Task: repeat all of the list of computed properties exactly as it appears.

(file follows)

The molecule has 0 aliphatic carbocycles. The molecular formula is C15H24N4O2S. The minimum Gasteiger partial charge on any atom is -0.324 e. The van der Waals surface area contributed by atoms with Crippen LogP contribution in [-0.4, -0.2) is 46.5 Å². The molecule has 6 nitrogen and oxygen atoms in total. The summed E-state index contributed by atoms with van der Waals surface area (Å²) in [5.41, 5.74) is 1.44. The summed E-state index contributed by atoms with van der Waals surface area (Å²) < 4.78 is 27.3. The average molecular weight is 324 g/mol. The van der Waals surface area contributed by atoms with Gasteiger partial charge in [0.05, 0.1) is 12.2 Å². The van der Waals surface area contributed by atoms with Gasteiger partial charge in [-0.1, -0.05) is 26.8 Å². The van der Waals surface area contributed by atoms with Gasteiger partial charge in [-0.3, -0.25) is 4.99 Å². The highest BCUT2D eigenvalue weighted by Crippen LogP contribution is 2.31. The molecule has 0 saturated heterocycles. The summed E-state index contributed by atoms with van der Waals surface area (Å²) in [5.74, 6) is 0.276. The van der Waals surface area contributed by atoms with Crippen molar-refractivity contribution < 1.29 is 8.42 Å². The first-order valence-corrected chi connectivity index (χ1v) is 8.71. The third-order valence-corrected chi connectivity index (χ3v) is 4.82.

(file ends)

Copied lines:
The molecule has 0 aliphatic carbocycles. The molecular formula is C15H24N4O2S. The minimum Gasteiger partial charge on any atom is -0.324 e. The van der Waals surface area contributed by atoms with Crippen LogP contribution in [-0.4, -0.2) is 46.5 Å². The molecule has 6 nitrogen and oxygen atoms in total. The summed E-state index contributed by atoms with van der Waals surface area (Å²) in [5.41, 5.74) is 1.44. The summed E-state index contributed by atoms with van der Waals surface area (Å²) < 4.78 is 27.3. The average molecular weight is 324 g/mol. The van der Waals surface area contributed by atoms with Gasteiger partial charge in [0.05, 0.1) is 12.2 Å². The van der Waals surface area contributed by atoms with Gasteiger partial charge in [-0.1, -0.05) is 26.8 Å². The van der Waals surface area contributed by atoms with Gasteiger partial charge in [-0.3, -0.25) is 4.99 Å². The highest BCUT2D eigenvalue weighted by Crippen LogP contribution is 2.31. The molecule has 0 saturated heterocycles. The summed E-state index contributed by atoms with van der Waals surface area (Å²) in [5.74, 6) is 0.276. The van der Waals surface area contributed by atoms with Crippen molar-refractivity contribution < 1.29 is 8.42 Å². The first-order valence-corrected chi connectivity index (χ1v) is 8.71. The third-order valence-corrected chi connectivity index (χ3v) is 4.82.